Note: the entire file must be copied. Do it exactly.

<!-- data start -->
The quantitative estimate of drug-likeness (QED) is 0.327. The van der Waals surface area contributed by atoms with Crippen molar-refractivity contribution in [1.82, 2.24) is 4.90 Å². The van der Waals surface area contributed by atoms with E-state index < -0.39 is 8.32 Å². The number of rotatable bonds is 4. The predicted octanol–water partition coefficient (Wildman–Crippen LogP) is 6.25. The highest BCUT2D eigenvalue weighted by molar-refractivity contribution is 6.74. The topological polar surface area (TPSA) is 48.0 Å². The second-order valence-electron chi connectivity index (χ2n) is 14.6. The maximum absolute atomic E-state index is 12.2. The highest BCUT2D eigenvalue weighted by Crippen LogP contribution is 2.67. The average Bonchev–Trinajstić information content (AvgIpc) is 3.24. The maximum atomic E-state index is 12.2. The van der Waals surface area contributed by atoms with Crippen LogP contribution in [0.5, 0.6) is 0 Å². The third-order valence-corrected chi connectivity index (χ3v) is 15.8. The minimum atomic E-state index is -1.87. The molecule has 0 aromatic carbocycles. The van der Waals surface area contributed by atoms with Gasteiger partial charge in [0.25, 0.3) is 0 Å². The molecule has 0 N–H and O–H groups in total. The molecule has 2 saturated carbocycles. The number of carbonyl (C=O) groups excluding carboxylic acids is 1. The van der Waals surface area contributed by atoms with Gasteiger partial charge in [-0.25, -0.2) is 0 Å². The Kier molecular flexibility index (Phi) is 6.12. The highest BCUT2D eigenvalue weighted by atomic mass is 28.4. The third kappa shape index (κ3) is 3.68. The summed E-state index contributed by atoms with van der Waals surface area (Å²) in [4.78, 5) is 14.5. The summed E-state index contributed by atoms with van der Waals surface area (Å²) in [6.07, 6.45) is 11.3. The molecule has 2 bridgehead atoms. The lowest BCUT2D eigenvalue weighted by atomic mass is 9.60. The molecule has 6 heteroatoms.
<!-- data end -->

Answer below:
The quantitative estimate of drug-likeness (QED) is 0.327. The van der Waals surface area contributed by atoms with Crippen molar-refractivity contribution in [1.82, 2.24) is 4.90 Å². The van der Waals surface area contributed by atoms with E-state index < -0.39 is 8.32 Å². The number of rotatable bonds is 4. The predicted octanol–water partition coefficient (Wildman–Crippen LogP) is 6.25. The highest BCUT2D eigenvalue weighted by molar-refractivity contribution is 6.74. The topological polar surface area (TPSA) is 48.0 Å². The second-order valence-electron chi connectivity index (χ2n) is 14.6. The maximum absolute atomic E-state index is 12.2. The highest BCUT2D eigenvalue weighted by Crippen LogP contribution is 2.67. The average Bonchev–Trinajstić information content (AvgIpc) is 3.24. The maximum atomic E-state index is 12.2. The van der Waals surface area contributed by atoms with Crippen LogP contribution in [0.5, 0.6) is 0 Å². The third-order valence-corrected chi connectivity index (χ3v) is 15.8. The minimum atomic E-state index is -1.87. The molecule has 0 aromatic carbocycles. The van der Waals surface area contributed by atoms with Gasteiger partial charge in [0.25, 0.3) is 0 Å². The molecule has 0 N–H and O–H groups in total. The molecule has 2 saturated carbocycles. The number of carbonyl (C=O) groups excluding carboxylic acids is 1. The van der Waals surface area contributed by atoms with Gasteiger partial charge in [-0.25, -0.2) is 0 Å². The Kier molecular flexibility index (Phi) is 6.12. The highest BCUT2D eigenvalue weighted by atomic mass is 28.4. The third kappa shape index (κ3) is 3.68. The summed E-state index contributed by atoms with van der Waals surface area (Å²) in [4.78, 5) is 14.5. The summed E-state index contributed by atoms with van der Waals surface area (Å²) in [6.07, 6.45) is 11.3. The molecule has 2 bridgehead atoms. The lowest BCUT2D eigenvalue weighted by atomic mass is 9.60. The molecule has 6 heteroatoms.